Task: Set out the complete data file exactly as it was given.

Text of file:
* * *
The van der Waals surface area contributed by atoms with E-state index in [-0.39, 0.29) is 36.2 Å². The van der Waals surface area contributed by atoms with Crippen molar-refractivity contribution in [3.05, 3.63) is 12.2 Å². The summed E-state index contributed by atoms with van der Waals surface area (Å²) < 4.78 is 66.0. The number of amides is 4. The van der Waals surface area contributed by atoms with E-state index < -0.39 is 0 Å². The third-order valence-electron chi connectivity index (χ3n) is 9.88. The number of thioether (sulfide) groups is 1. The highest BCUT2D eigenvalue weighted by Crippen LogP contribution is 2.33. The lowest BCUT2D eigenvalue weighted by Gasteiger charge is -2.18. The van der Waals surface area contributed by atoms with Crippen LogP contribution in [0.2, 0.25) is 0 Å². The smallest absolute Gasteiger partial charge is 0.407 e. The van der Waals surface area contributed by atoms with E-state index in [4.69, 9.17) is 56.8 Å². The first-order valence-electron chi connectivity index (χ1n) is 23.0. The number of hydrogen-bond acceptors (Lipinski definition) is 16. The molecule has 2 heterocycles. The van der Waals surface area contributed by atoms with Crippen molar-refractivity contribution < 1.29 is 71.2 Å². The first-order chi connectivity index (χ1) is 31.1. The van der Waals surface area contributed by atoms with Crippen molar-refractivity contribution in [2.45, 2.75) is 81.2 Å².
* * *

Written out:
The van der Waals surface area contributed by atoms with E-state index in [-0.39, 0.29) is 36.2 Å². The van der Waals surface area contributed by atoms with Crippen molar-refractivity contribution in [3.05, 3.63) is 12.2 Å². The summed E-state index contributed by atoms with van der Waals surface area (Å²) < 4.78 is 66.0. The number of amides is 4. The van der Waals surface area contributed by atoms with E-state index < -0.39 is 0 Å². The third-order valence-electron chi connectivity index (χ3n) is 9.88. The number of thioether (sulfide) groups is 1. The highest BCUT2D eigenvalue weighted by Crippen LogP contribution is 2.33. The lowest BCUT2D eigenvalue weighted by Gasteiger charge is -2.18. The van der Waals surface area contributed by atoms with Crippen LogP contribution in [0.2, 0.25) is 0 Å². The smallest absolute Gasteiger partial charge is 0.407 e. The van der Waals surface area contributed by atoms with E-state index in [4.69, 9.17) is 56.8 Å². The first-order valence-electron chi connectivity index (χ1n) is 23.0. The number of hydrogen-bond acceptors (Lipinski definition) is 16. The molecule has 2 heterocycles. The van der Waals surface area contributed by atoms with Crippen molar-refractivity contribution < 1.29 is 71.2 Å². The first-order chi connectivity index (χ1) is 31.1. The van der Waals surface area contributed by atoms with Crippen molar-refractivity contribution in [2.45, 2.75) is 81.2 Å².